Wiltshire Publications

Issue 478 – Police cuts outlined as funding reduced

WILTSHIRE Police Authority has outlined the challenges faced over the next four years as a 6% cut in grant funding was announced for 2011-2012.

The cuts are a result of Wiltshire Police Authority’s annual budget of £108m, which has now been slashed by £15m over four years to meet government spending cuts.
The police budget will be cut by 6% in 2011-2012, the first year of cuts then 8% in the second year.
A spokesperson from Wiltshire Police Authority said, “There should be no reduction in first line officers throughout Wiltshire Police Force. The cuts will be made by reducing 150-200 police staff by 2013, which, amongst others, will include PCSOs and office admin.”
Christopher Hoare, chair of WPA said, “Cuts to the police budget for 2011-2012 bring very real challenges to ensuring the continuation of an effective policing service that local people rightly expect.
“Wiltshire Police Auth-ority is sharply focused on working with Wiltshire Police to ensure that wherever possible this cut will not impact on our local communities and that we continue to provide the services they need.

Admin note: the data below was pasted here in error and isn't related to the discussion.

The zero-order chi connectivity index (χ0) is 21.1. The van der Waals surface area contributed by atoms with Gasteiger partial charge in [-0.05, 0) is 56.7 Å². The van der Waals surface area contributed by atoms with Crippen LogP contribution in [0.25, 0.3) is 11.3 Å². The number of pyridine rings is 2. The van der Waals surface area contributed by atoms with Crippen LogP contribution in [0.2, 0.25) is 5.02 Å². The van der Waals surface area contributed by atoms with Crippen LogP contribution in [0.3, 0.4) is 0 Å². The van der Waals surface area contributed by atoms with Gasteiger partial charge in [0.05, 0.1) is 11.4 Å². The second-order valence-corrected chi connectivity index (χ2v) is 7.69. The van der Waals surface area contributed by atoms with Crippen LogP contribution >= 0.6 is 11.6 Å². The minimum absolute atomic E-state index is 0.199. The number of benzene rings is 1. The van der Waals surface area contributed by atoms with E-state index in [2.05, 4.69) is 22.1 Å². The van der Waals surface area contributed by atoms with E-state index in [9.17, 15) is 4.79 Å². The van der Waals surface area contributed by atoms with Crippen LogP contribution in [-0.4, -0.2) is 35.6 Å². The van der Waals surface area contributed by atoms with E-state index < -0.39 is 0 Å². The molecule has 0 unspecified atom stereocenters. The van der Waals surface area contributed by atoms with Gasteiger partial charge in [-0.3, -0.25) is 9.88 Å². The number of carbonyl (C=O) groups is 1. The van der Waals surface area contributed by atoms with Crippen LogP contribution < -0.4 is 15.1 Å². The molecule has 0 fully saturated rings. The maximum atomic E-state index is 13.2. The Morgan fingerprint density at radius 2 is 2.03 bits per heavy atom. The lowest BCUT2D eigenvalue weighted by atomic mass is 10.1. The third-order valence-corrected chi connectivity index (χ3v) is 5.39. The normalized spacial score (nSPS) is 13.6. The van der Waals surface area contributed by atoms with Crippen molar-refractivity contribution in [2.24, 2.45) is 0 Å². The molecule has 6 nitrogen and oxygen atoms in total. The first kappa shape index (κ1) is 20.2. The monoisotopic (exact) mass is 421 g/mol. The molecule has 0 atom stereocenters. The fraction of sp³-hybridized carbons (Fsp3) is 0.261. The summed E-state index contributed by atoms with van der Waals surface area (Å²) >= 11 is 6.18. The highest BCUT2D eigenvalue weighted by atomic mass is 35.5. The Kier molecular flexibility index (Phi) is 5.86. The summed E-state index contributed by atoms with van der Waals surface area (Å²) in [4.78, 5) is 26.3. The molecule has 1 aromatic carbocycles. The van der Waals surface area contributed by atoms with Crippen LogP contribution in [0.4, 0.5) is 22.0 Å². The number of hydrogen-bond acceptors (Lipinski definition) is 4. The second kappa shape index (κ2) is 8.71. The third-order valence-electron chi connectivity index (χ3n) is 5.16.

“Looking ahead, reduced funding of 20 per cent over the next four years will present further significant challenges for Wiltshire Police. WPA is committed to doing everything possible to protect services to the public, most notably at the frontline, but we must not underestimate the difficulties ahead.
“We are concerned that the ability to protect the service the public receives will however be seriously impacted by the phasing of the cuts to policing. Over the next four years, the worst of the cuts are planned over years one (6 percent) and two (eight percent). While we ack-nowledge the imperative to reduce expenditure, police authorities have called on the government to take a more realistic approach to the phasing of these cuts in order to avoid long term damage to the police service.
“At this time of budget cuts and public concern, we do not believe that the government should continue with proposals to introduce a new form of local accountability for policing, by scrapping police authorities and introducing local elections for Police and Crime Commissioners (PCCs).
“We believe this is the wrong response to people’s priorities. The public understand the need to tackle the deficit. They also want to be kept safe. But there is no evidence that PCCs would improve the service the public receive, and every reason to reject this costly and untested proposal.”